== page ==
Behind the walls of Granada’s mysterious Alhambra a number of intriguing episodes occurred, and are being gradually unveiled thanks to new research. Some of these studies conclude that many of the women belonging to the Nasrid dynasty (from the 13th until the 15th century), remain neglected and forgotten, due to the masculine nature of medieval Arab historiography, among other causes. Today the conspiracies, rivalries, influences and hidden love stories in the court form an essential part of research which aims to unveil the life and personality of a group of powerful women in this period, telling this story through their eyes for the first time.
A painting showing Nasrid women in the Alhambra. Sultanas “In almost 260 years of Nasrid Monarchy, there were both men and women, and each one had their own lineage and importance. Some of them played very important roles”, explains María de Mar Villafranca, Director of the Patronato de la Alhambra and coeditor of the study of Las Sultanas de la Alhambra (Editorial Comares). The great unknown women of Granada’s Nasrid kingdom (13th to 15th centuries), by the Arabist Bárbara Boloix. It is a scientific analysis that delves deeper into these women’s lives and relationships, without forgetting concubines and daughters. Of the dozens that exist and of those detailed on the family tree, the author highlights three with very different personalities. Firstly, although the sultana Fátima was born in the 13th century, she was of primary importance in 14th century Nasrid politics. Later, Rim, Yusuf I’s illegitimate wife was also important, and lastly, Umm al-Fath, Mohamed IX El Zurdo’s first wife, stood out in the 15th century, known for her finesse.
Fátima, sister, daughter and granddaughter of monarchs, undoubtedly achieved the status and power that no other princess had ever achieved before. As he had Nasrid blood, her son Ismail I ascended to the throne, encroaching on the power of the legitimate Nasrid branch and later on, assuming regency of two grandchildren. In addition, the tribute that the vizier, chronicler and secretary of the Nasrid court, Ibn al Jatib, paid during the funerals held in the Alhambra, is evidence of the unusual mark left by Fátima. “For a woman, this was something completely exceptional, given that it was a honour usually reserved for the Emir”, highlights Boloix. Fátima’s dignity contrasts with Rim’s pushy personality, one of Yusuf I’s [Son of Ismail I] concubines, who plotted a conspiracy in order to put an end to reign of his stepson, Mohamed V, so that Ismail II, his firstborn, would ascend to the throne. She stole the royal treasure and manipulated relationships with friends and family in order to plot the dethronement. According to Medieval Arab and Christian sources, she didn’t hesitate to arrange the marriage of one of his daughters to Mohamed VI, also a manipulator, from a parallel branch of the Nasrid dynasty. Both took part in the unexpected taking of the Alhambra, overthrowing Mohamed V in August 1359. Rim’s story is not as well known, but both challenged male authority and reflect the strength of women, given that the Sultan should be the son of a Sultan, but not necessarily of the first or lawful wife (Islam permitted up to four, compared to an infinite number of concubines).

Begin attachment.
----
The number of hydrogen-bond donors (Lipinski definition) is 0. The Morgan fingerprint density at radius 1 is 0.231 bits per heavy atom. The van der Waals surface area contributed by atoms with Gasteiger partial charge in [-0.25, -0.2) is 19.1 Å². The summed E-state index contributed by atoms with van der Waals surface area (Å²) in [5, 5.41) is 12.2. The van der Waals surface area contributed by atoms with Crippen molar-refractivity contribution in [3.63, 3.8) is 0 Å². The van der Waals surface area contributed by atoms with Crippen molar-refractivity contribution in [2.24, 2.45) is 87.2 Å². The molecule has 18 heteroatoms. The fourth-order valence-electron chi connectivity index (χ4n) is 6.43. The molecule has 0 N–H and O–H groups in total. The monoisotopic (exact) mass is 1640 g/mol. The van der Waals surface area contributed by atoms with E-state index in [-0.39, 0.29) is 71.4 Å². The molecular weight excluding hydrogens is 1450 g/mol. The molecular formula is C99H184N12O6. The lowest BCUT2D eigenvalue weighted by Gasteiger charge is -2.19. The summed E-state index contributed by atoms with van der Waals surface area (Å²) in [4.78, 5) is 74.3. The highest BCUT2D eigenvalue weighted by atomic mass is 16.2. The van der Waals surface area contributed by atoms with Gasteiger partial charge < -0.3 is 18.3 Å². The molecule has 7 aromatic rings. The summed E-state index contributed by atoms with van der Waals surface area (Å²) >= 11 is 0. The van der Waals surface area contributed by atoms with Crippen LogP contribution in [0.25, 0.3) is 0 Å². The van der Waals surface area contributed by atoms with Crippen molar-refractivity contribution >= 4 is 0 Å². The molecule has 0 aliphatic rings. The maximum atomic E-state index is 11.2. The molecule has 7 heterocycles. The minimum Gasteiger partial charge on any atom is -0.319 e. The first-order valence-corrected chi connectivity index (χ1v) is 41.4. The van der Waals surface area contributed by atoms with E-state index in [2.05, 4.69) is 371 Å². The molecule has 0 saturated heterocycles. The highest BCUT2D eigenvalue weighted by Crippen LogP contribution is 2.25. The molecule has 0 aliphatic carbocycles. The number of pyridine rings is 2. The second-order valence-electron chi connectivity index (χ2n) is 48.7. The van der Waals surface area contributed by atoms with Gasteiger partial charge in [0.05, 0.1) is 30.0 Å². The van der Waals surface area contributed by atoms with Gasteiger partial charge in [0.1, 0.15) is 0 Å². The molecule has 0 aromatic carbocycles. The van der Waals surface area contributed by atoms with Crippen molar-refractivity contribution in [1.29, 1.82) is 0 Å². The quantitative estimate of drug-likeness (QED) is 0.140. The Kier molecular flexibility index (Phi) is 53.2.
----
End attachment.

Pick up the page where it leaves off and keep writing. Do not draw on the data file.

Sultanas, schemers in the shadows.
More examples of these conspiracies can be found at the heart of the Nasrid dynasty, such as the struggles between Aixa and Soraya, Muley Hacén’s wives, to ensure the supremacy of their respective sons to the throne. Although the fight for power and arranged marriages were common, there are some cases of delicate relationships. The first wife of Emir Mohamed IX El Zurdo, Umm al-Fath is key to the 15th century. Chronicler Ibn Asim dedicates a surprising tale to her, stating that she was “pure, honest, a do-gooder, charitable and giving”. “Between the two of them there was more fondness and compassion than God tended to create between two cousins (…) they influenced each other, their sincere harmony, the perfect fit”. In addition to other contributions, the study reveals matrimonial covenants from the Nasrid bloodline with dynasties in North Africa, and confirms the presence of black slaves in the Alhambra.
Author: Valme Cortés
Source: El País